• This technique can be used to sort publications — like scientific papers or newspaper stories — by topic. If you have several publications on a topic you are interested in, cosine similarity applied to documents can find more documents on the topic. It can even be used to look at chunks of documents and find the good bits.
• This technique can be used to capture the ideological or political intent or character of a document, if examples of other documents of a similar character are available.

People used to think the government or big companies couldn’t read everything. Cosine similarity means they don’t need to.

The core implication is this. An organization with a good desktop computer and access to the web can let the computer screen out the 99.999% of documents, posts, and transactions that they do not care about and pick out the few hundred things they actually want to monitor with pretty high accuracy. They can also automate the process of building lists of potential customers or political enemies. This is a very useful technology that is also very capable of supporting totalitarian goals. The main defense? Don’t let them do it. Informing yourself and screaming (in outrage or for help) when you detect abuse of this technology will work, if enough people do it.

Freedom requires informed and active citizens.

Which is why Occupy Math writes these posts. Security lies in behaving as if anything you write online is being read by the government, potential employers, and teen-hackers. You may manage to keep your stuff private, but probably not. We are really bad at digital security at this point in our history. What can you do? There are several options:

Mouse up. Don’t have controversial opinions outside of your own head or in person conversation. Keep your on-line persona interesting but politically bland. Sound peaceful and calm. All of this puts you at the end of a very long line to be bothered — a line that “they” will probably never reach the end of.

Panther out. Act like you are a free citizen of a free society and express your opinions in a forthright manner. Avoid breaking the law, but also don’t hide or cower. Act to defend your freedoms and the freedoms of others. When they come for someone, stand in the way.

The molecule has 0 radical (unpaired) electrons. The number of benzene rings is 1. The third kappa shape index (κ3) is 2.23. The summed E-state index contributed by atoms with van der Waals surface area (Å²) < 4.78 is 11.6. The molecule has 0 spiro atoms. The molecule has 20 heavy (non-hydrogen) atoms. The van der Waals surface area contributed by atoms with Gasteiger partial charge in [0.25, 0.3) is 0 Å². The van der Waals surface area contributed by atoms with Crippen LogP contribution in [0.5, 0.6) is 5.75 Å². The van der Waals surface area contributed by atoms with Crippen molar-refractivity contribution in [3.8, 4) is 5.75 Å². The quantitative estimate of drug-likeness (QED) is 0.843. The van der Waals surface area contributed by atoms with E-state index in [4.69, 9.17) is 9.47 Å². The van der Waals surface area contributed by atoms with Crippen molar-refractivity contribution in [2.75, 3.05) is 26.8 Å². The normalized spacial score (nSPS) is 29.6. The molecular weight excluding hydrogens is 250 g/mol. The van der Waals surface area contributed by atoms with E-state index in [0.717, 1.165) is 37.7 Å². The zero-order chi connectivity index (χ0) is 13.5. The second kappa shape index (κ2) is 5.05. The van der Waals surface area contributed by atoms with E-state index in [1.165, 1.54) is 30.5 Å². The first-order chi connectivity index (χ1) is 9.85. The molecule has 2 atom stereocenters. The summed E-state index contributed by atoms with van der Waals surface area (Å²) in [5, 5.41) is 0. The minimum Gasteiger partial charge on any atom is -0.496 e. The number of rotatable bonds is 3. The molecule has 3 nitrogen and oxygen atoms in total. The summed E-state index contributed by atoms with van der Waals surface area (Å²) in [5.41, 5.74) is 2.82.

Chameleon style. Stay informed, but don’t go out of your way to become involved in controversy or political activism. Be prepared, but pick your battles. Help where you can.

It’s important to keep in mind that cosine similarity is one of several hundred machine learning techniques that can reduce mountains of data to small piles of useful information. A nice article appearing on the website Phys.org entitled How algorithms (secretly) run the world provides some useful perspective. These algorithms are not only used to invade privacy and sell stuff. Occupy Math uses them all the time for things like sorting gene sequences or picking representative samples from a data set.

Occupy Math hopes this hasn’t been too scary. An excellent fantasy series, The Belgariad, contains a situation where the main characters have the problem that if someone speaks the bad-guy’s name, he can hear it a thousand miles away. Their clever solution is to have the bards and minstrels of the realm re-tell certain old stories ensuring the name is spoken in every inn and tavern — thus creating a shield of white noise against the bad-guy’s ability to hear them. This is a workable approach to preventing a machine-learning attack on our freedom. If we all speak out, speak up, and defend the right (as we see it), then knowing who we are won’t help much. Suppression of free speech works best when free speech is timid and rare. Would you like to see more posts on machine learning and digital privacy? Comment or tweet!

I hope to see you here again,
Daniel Ashlock,
University of Guelph,
Department of Mathematics and Statistics